At the heart of the plaza, a vertical water feature draws in passersby and masks the traffic noise of Kirkland Way, while serving as an attractive solution to significant grade change between the retail entrance and the sidewalk frontage above. A wide, perennial-filled planting strip provides a sense of enclosure while announcing the starting point of the promenade-style connection created along the building’s west frontage. Pedestrians can admire historical signage describing local places and figures. Previously, this connection known as Parkplace Court felt akin to a service drive thus the design team prioritized improvements that created a more urban residential experience as pedestrians walk up towards the Peter Kirk Park east entrance or the Kirkland Urban Office Buildings. Along the building’s south side, two-stories unit entrances reminiscent of Brownstones are fronted by abundant landscaping to echo the expected ambiance of the approaching corner plaza and its activities.

One only needs walk by in warm months to observe the spectrum of buzzing activities that spring forth in Boardwalk’s corner plaza, one by one helping to build an identity and place for this emerging and densifying Pacific Northwest city.

Live, Play, and Stay

For the Boardwalk residents, the architects carved a large triangular courtyard with several surrounding upper stories. To prevent this space from feeling like a canyon and as an alternative to filling the courtyard with stark raised planters, our firm created lush landscape beds that emerge at grade out of stepped pavers and tilt up at the backsides. These more natural-appearing, sloped planting beds act as a stormwater capture feature while also creating deeper soil areas for trees and larger shrubs. Shade-tolerant Japanese Maples and Stewartias arise out of generous swaths of forest grasses, ferns and hosta, accented by finer grain textures like wild ginger and black mondo grass. The cumulative effect is that of a secret garden, albeit shared by many. A hummingbird was even found recently nesting in one of the Japanese Maples.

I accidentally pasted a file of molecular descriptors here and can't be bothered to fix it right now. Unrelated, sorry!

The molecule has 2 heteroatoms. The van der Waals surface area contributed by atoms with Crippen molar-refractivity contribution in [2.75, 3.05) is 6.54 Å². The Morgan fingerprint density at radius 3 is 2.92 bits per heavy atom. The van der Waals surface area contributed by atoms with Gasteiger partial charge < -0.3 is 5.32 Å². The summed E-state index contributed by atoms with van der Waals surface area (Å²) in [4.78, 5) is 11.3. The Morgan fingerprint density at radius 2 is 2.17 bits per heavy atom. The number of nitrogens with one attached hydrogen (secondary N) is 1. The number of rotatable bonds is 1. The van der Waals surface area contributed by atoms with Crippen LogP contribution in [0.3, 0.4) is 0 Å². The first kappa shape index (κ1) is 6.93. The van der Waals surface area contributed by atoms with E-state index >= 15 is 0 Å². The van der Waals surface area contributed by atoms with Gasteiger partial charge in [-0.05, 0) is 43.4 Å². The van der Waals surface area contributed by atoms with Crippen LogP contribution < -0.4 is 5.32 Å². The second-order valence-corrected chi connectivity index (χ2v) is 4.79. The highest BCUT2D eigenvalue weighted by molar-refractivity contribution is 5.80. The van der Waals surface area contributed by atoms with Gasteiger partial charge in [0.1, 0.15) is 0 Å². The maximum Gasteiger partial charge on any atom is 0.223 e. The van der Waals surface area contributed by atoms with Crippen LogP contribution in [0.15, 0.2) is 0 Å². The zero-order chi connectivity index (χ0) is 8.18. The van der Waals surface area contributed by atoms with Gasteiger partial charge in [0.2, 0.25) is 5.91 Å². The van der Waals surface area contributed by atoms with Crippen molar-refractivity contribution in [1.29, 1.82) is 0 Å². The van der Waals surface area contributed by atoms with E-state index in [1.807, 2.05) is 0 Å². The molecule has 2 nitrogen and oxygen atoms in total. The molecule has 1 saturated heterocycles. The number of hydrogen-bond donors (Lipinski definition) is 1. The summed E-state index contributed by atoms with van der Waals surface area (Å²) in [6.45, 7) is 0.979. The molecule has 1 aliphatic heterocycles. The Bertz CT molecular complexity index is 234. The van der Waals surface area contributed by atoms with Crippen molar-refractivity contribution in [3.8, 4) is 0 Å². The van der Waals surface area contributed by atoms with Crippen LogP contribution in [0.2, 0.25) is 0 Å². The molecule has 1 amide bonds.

We carried this highly-landscaped approach throughout the numerous terrace levels. Exterior corridors that lead to private unit entrances are lined with raised planters to soften the hard materials and create miniaturized front yards. Bands of geometric-shaped sedum plantings are striking when viewed from upper residential units, both beautiful and functional stormwater feature. Indeed wherever possible, we substituted hard roof materials for sedum green roof blends, whether as a small patch of “lawn” on a private terrace or as large swaths viewable from shared amenity spaces. At the communal roof level, café seating, a custom barbecue, pizza oven and raised tree planters sit under string lights and lots of warm wood surfacing and porcelain tiling. With stunning views to Lake Washington and the Olympic mountain range, the rooftop experience befits the vibrant urban experience we wanted Boardwalk’s amenity spaces to represent.

Our firm, in collaboration with the architect, responded to the client’s interest in an eco-friendly and vibrant multi-use development by creating a dynamic and versatile public space in combination with numerous private and shared residential spaces that feel at once secluded and calming yet robust and expansive. At the same time, this LEED-platinum certified building and landscape captures the majority of its rainwater through green roofs. Low SRI pavers, tree canopy and a highly efficient irrigation system makes this a notable project in terms of sustainability.